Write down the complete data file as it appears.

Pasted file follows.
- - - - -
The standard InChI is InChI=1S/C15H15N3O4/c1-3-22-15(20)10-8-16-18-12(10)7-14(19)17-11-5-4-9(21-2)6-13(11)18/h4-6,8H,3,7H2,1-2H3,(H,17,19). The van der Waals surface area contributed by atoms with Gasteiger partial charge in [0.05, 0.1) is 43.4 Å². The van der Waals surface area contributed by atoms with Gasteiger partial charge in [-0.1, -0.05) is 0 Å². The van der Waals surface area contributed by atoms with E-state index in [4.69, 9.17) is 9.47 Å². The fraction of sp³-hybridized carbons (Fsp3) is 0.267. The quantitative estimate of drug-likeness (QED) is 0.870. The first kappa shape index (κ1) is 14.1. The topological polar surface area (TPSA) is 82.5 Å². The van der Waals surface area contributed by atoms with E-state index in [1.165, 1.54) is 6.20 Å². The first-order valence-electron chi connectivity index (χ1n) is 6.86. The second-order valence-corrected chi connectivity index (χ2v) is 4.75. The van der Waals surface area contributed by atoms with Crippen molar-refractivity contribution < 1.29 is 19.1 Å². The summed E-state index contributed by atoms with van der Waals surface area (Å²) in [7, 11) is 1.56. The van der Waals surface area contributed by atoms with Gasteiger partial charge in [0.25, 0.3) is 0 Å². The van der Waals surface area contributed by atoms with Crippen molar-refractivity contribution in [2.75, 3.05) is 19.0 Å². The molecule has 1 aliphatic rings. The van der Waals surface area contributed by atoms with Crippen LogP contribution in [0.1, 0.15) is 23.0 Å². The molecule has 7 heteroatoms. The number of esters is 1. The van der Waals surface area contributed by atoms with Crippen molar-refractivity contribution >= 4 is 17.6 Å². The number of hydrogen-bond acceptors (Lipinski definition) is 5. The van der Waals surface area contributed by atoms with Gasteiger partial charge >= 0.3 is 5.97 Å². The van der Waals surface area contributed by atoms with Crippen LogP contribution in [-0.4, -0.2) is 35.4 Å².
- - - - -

The standard InChI is InChI=1S/C15H15N3O4/c1-3-22-15(20)10-8-16-18-12(10)7-14(19)17-11-5-4-9(21-2)6-13(11)18/h4-6,8H,3,7H2,1-2H3,(H,17,19). The van der Waals surface area contributed by atoms with Gasteiger partial charge in [0.05, 0.1) is 43.4 Å². The van der Waals surface area contributed by atoms with Gasteiger partial charge in [-0.1, -0.05) is 0 Å². The van der Waals surface area contributed by atoms with E-state index in [4.69, 9.17) is 9.47 Å². The fraction of sp³-hybridized carbons (Fsp3) is 0.267. The quantitative estimate of drug-likeness (QED) is 0.870. The first kappa shape index (κ1) is 14.1. The topological polar surface area (TPSA) is 82.5 Å². The van der Waals surface area contributed by atoms with E-state index in [1.165, 1.54) is 6.20 Å². The first-order valence-electron chi connectivity index (χ1n) is 6.86. The second-order valence-corrected chi connectivity index (χ2v) is 4.75. The van der Waals surface area contributed by atoms with Crippen molar-refractivity contribution < 1.29 is 19.1 Å². The summed E-state index contributed by atoms with van der Waals surface area (Å²) in [7, 11) is 1.56. The van der Waals surface area contributed by atoms with Gasteiger partial charge in [0.25, 0.3) is 0 Å². The van der Waals surface area contributed by atoms with Crippen molar-refractivity contribution in [2.75, 3.05) is 19.0 Å². The molecule has 1 aliphatic rings. The van der Waals surface area contributed by atoms with Crippen LogP contribution in [0.1, 0.15) is 23.0 Å². The molecule has 7 heteroatoms. The number of esters is 1. The van der Waals surface area contributed by atoms with Crippen molar-refractivity contribution >= 4 is 17.6 Å². The number of hydrogen-bond acceptors (Lipinski definition) is 5. The van der Waals surface area contributed by atoms with Gasteiger partial charge >= 0.3 is 5.97 Å². The van der Waals surface area contributed by atoms with Crippen LogP contribution in [-0.4, -0.2) is 35.4 Å².